[Growth Hacking + Content Marketing] Are You A Content Hacker?
So, you’re on the content marketing bandwagon. You want massive amounts of traffic to your site. You eat, sleep, and dream inbound traffic. Actually, you just might be a content marketing growth hacker, or what I like to call a content hacker.
What Is Growth Hacking Anyway?
Do you want growth on your blog? Are you willing to dig in deep and get your hands dirty while getting there? Do you have more time than money? You probably have a thing or two to learn from a growth hacker.
According to Wikipedia, growth hacking is “a marketing technique developed by technology startups which uses creativity, analytical thinking, and social metrics to sell products and gain exposure.” Said simply, growth hacking is a way to drive huge product (or blog, in our case) growth.
These aren’t your obvious marketing techniques, though. These are the little things that drive big results because in growth hacking, small ideas can bring massive growth. Instead of advertising, growth hackers use brainpower, creativity, engineering, and analytical data to hack their way to the results that they need.
PS: I love you
One of the classic examples of a growth hack was executed by Hotmail.com shortly after it launched in 1996. By simply adding the phrase “PS: I love you” with a link to their homepage to the bottom of every email, Hotmail was able to acquire 12 million users in just over a year. “PS: I love you” is easily one of the first, and most lucrative, “growth hacks” in history. (They were later purchased by Microsoft for $400 million).
A more recent example is seen in the file sharing service Dropbox. By simply sharing an affiliate-style link to their social networks, users can encourage their friends to sign up for the service. For each friend they refer, the original user gains an additional 250MB added to their account – for life. This has easily accounted for several hundred thousand new users for the Dropbox platform.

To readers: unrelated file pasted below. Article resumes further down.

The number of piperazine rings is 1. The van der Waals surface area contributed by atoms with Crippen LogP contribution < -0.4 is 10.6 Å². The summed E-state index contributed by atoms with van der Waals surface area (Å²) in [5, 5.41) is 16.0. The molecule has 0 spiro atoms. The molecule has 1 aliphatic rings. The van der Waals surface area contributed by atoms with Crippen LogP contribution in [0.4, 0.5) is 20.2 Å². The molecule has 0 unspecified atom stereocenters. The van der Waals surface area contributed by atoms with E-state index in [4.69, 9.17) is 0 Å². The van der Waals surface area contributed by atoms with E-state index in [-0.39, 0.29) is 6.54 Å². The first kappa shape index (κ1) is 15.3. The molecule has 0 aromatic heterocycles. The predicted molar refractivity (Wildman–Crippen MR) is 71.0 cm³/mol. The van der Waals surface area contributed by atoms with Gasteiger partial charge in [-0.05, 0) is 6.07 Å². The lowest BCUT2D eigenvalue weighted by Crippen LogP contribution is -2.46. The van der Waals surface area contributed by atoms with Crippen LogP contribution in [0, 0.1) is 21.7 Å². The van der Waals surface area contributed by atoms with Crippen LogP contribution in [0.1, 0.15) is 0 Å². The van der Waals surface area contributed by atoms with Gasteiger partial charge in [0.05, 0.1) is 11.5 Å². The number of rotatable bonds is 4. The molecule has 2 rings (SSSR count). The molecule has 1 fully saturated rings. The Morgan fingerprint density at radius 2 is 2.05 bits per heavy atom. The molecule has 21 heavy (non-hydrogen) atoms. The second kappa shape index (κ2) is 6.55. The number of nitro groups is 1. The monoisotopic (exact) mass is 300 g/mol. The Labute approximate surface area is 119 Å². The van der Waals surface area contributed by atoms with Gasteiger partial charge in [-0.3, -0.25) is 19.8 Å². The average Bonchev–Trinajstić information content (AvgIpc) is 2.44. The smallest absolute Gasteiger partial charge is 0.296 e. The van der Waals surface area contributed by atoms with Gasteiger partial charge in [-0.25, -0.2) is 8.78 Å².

Two simple ideas that achieved huge results. That’s growth hacking.
True North = Growth
The term growth hacker was originally coined by marketer Sean Ellis. In his seminal blog post on the subject, Sean was quoted as saying that a growth hacker was a person whose true north is growth.
“Everything they do is scrutinized by its potential impact on scalable growth,” he said.
Aaron Ginn, the former growth hacker for Mitt Romney campaign in 2011 defines the three primary characteristics of a growth hacker as:
- Data. Growth hackers have a passion for tracking and moving a metric.
- Creativity. Growth hackers are also creative problem solvers.
- Curiosity. Growth hackers have a fascination at why visitors choose to be users and engage, and why some products fall flat on their face.
In all reality, these characteristics aren’t far off from the standard issue content marketer. The two crowds have much more in common than you might think.
The Characteristics Of A Growth Hacker
1) Product/Market Fit
One of the things that you will hear a growth hacker talk about often is product/market fit. This is a simple term that means the product and the audience (or market) are in complete alignment. Once this has been achieved, a growth hacker can finally get to work and scale the product. Scaling before product/market fit makes no sense.